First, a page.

Turkey Invades Northern Syria and Attacks U.S.-Backed Kurdish Rebels

Posted Aug. 31, 2016

MP3 Interview with Michael Beer, director of the group Nonviolence International, conducted by Scott Harris


After a series of terrorist bomb attacks targeting police and civilians inside Turkey– and a failed coup attempt against his government, Turkey’s President Tayyip Erdogan ordered his nation’s military to invade northern Syria with the stated goal of guaranteeing his “citizens' security at home and in neighboring countries." The offensive, which began on Aug. 24th, saw Turkish tanks, artillery and Syrian rebel allies – backed by air power – quickly capture the Syrian border town of Jarablus from Islamic State militants.

But since that initial assault, Turkish forces have moved into areas controlled by fighters allied with the U.S.-backed Syrian Democratic Forces, SDF, a coalition that includes the Kurdish YPG militia that has won praise from the Obama administration for its’ effectiveness in battling ISIS. Clashes between Turkish-backed forces and the YPG have killed at least 25 Kurdish fighters, amid accusations that Turkey has targeted Kurdish civilians in air strikes, which Ankara denies. Washington has criticized Turkey’s attack on the Kurds and is working to stop the fighting between its two allies.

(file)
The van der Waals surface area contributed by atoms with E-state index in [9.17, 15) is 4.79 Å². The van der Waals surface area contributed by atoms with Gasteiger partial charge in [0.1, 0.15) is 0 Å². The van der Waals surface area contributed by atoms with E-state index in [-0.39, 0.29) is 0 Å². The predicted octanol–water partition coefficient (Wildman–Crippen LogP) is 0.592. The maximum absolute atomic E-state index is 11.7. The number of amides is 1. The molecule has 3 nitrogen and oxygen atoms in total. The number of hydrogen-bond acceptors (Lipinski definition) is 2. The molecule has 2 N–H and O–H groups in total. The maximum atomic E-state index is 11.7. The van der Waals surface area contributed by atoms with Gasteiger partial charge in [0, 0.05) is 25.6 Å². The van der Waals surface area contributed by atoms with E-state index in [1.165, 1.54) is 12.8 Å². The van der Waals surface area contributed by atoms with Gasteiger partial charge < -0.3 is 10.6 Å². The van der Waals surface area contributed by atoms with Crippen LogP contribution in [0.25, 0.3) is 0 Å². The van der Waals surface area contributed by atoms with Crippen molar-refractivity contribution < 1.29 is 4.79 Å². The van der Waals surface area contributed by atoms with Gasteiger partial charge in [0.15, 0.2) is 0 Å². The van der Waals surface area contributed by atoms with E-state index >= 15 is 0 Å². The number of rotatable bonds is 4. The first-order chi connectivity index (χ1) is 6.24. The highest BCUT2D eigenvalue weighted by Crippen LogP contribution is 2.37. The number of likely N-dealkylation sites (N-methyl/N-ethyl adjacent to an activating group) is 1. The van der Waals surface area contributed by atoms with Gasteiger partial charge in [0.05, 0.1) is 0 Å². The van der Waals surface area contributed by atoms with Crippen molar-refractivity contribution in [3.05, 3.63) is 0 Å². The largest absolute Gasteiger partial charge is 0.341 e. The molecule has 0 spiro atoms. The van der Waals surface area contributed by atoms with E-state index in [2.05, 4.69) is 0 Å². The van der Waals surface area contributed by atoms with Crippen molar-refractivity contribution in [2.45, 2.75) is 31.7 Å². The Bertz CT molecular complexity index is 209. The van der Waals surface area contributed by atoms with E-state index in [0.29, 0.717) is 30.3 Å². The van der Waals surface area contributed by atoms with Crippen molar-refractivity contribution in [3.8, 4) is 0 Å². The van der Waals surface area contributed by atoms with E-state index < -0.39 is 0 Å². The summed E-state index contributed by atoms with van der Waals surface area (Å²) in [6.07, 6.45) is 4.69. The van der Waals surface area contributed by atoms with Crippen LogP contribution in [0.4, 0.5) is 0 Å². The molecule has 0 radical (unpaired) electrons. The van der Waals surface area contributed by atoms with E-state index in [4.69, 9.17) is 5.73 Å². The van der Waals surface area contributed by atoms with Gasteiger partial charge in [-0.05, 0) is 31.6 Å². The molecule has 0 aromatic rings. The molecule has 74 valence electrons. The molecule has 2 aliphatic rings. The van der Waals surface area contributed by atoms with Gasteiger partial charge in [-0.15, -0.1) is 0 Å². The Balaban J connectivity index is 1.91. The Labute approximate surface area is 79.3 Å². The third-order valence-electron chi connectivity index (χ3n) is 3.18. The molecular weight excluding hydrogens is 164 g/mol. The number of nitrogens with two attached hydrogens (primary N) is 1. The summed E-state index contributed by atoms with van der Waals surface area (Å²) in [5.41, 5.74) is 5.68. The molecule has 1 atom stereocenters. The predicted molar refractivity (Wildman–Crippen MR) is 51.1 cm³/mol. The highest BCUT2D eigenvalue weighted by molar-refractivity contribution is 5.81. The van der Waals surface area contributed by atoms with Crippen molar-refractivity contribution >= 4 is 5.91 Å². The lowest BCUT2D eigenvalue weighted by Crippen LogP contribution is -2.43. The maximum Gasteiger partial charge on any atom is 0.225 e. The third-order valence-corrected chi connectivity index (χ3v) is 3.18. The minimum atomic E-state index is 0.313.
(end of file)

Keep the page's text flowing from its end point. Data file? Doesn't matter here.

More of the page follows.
While Turkey favors the overthrow of the Syrian government of Bashar al-Assad and opposes ISIS, President Erdogan’s priority is widely believed to be preventing the establishment of a Kurdish enclave either in Syria or inside Turkey. Between The Lines’ Scott Harris spoke with Michael Beer, director of the group Nonviolence International, who talks about the escalation of violence in Syria after the Turkish invasion and prospects for success in U.S.-Russian cease fire talks taking place in Geneva.

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